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What is the turning point in "The Pearl", when Juana realizes the past is...

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gaby1020 | Student, Grade 10 | eNotes Newbie

Posted September 24, 2008 at 12:08 AM via web

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What is the turning point in "The Pearl", when Juana realizes the past is gone forever?

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dymatsuoka | (Level 1) Distinguished Educator

Posted September 24, 2008 at 2:19 AM (Answer #1)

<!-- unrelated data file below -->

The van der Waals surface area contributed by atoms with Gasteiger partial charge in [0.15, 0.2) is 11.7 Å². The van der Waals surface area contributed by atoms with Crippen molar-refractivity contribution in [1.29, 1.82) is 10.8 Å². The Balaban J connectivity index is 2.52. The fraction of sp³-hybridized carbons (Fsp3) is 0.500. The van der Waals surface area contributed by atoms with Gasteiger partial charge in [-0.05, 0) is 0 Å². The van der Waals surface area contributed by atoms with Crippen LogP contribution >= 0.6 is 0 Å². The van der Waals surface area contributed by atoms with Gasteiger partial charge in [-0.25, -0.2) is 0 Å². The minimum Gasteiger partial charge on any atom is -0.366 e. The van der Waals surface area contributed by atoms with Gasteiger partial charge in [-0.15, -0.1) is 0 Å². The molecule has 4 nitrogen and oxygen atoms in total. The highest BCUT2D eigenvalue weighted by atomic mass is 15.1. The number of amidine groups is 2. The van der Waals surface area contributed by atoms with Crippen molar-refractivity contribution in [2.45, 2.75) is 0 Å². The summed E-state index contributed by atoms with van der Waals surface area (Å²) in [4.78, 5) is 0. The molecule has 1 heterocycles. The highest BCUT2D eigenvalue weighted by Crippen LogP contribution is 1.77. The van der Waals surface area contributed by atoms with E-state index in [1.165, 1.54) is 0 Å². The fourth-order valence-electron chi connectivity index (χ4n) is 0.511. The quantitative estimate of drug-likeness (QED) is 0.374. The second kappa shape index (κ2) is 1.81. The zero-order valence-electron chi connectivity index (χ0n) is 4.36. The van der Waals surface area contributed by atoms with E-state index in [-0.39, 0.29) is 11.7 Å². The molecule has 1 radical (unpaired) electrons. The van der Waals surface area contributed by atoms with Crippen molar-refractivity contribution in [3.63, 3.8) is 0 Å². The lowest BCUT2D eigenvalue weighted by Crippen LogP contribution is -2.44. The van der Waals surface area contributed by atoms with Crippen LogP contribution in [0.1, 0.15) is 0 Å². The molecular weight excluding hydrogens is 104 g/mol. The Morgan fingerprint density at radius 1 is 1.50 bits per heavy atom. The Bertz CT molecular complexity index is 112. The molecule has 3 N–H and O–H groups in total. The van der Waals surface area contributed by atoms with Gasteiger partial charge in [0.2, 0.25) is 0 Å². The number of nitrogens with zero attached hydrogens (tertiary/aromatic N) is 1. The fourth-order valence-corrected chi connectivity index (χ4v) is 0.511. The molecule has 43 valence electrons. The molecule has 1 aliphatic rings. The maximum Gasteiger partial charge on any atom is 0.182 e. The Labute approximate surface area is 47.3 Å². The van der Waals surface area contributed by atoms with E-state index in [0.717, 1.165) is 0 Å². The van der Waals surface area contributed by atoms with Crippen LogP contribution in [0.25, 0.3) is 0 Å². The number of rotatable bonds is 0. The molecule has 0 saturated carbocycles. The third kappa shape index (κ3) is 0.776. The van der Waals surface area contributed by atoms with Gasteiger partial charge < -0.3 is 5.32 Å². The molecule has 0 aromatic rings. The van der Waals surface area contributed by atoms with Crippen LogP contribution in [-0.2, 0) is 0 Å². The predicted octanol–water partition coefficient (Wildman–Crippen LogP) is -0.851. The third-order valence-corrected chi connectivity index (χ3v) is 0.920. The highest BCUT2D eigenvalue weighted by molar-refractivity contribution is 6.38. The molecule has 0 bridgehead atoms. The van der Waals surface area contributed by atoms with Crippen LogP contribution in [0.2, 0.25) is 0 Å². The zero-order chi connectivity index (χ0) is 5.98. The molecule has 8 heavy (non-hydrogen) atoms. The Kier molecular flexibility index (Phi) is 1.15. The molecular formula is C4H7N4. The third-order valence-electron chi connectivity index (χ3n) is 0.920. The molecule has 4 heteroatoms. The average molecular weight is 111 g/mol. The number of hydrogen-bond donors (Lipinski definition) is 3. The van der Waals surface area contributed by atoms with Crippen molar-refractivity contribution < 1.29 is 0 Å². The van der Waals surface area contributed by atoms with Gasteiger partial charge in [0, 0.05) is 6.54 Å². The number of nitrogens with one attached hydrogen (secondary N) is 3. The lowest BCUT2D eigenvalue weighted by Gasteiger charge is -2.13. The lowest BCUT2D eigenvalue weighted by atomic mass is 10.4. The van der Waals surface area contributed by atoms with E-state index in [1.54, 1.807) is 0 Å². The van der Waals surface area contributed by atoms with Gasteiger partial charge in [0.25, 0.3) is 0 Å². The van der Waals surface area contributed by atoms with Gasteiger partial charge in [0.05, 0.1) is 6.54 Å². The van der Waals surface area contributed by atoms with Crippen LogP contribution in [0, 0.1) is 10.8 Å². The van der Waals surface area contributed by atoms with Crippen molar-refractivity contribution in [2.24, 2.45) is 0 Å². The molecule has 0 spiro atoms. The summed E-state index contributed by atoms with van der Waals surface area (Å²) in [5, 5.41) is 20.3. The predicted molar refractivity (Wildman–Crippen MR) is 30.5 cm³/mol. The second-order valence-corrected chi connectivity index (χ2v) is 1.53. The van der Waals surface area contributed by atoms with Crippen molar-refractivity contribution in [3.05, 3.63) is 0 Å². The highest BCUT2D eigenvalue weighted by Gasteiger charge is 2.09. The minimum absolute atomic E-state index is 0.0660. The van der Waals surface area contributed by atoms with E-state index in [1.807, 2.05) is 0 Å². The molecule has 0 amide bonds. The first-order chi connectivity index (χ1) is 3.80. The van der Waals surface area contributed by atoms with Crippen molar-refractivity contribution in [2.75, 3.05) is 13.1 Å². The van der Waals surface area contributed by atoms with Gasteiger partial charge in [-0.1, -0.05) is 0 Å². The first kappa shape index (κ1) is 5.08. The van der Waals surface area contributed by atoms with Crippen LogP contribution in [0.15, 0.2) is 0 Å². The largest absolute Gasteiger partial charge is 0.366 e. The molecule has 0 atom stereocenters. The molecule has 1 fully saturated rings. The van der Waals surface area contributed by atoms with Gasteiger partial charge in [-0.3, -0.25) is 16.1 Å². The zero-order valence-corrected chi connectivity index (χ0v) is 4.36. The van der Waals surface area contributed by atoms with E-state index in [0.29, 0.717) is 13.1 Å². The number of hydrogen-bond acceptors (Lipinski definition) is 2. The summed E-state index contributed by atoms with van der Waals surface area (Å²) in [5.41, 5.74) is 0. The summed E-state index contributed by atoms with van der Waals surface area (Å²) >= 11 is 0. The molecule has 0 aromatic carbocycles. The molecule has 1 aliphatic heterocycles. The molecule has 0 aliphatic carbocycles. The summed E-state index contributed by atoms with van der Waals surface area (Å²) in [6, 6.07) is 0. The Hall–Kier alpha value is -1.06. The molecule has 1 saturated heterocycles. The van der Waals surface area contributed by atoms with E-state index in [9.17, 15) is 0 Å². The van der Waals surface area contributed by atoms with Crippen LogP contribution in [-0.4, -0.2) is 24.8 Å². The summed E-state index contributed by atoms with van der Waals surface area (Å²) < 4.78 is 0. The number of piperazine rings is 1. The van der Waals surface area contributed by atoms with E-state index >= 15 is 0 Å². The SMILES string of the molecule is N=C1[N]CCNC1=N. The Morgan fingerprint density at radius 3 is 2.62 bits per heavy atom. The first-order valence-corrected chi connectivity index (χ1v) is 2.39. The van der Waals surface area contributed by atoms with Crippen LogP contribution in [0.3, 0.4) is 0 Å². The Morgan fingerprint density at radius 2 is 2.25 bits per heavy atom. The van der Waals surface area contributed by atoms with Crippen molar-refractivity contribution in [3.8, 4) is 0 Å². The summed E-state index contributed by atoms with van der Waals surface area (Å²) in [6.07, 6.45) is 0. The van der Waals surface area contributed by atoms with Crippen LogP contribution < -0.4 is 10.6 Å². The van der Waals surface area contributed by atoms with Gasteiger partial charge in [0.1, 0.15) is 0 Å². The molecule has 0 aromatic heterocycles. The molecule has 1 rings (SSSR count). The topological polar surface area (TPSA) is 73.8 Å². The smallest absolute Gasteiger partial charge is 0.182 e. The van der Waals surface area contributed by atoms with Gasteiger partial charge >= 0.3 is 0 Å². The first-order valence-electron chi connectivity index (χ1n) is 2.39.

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The turning point in the novel is in Chapter 5, when Kino kills a man who has attacked him, trying to steal from Kino the pearl of great worth.  When Juana, who has foreseen the trouble the pearl was bound to bring, finds her husband and the man he killed lying in the road, she instinctively knows that "the old peace, of the time before the pearl...(is) gone, and there (is) no retrieving it".  Kino's action in killing the man is irrevocable, and even though he weakly protests to Juana that he was attacked first, and that he "struck to save (his) life", Juana astutely asks him, "Do you think that will matter?  Do you think your explanation will help?"  Kino realizes that his wife is right, that their old life is gone, and they have no choice but to flee.  When he discovers that, in addition to himself being assaulted, his canoe has been maliciously sabotaged, Kino is "tightened...beyond breaking...he (is) an animal now, for hiding, for attacking, and he live(s) only to preserve himself and his family" (Chapter 5).


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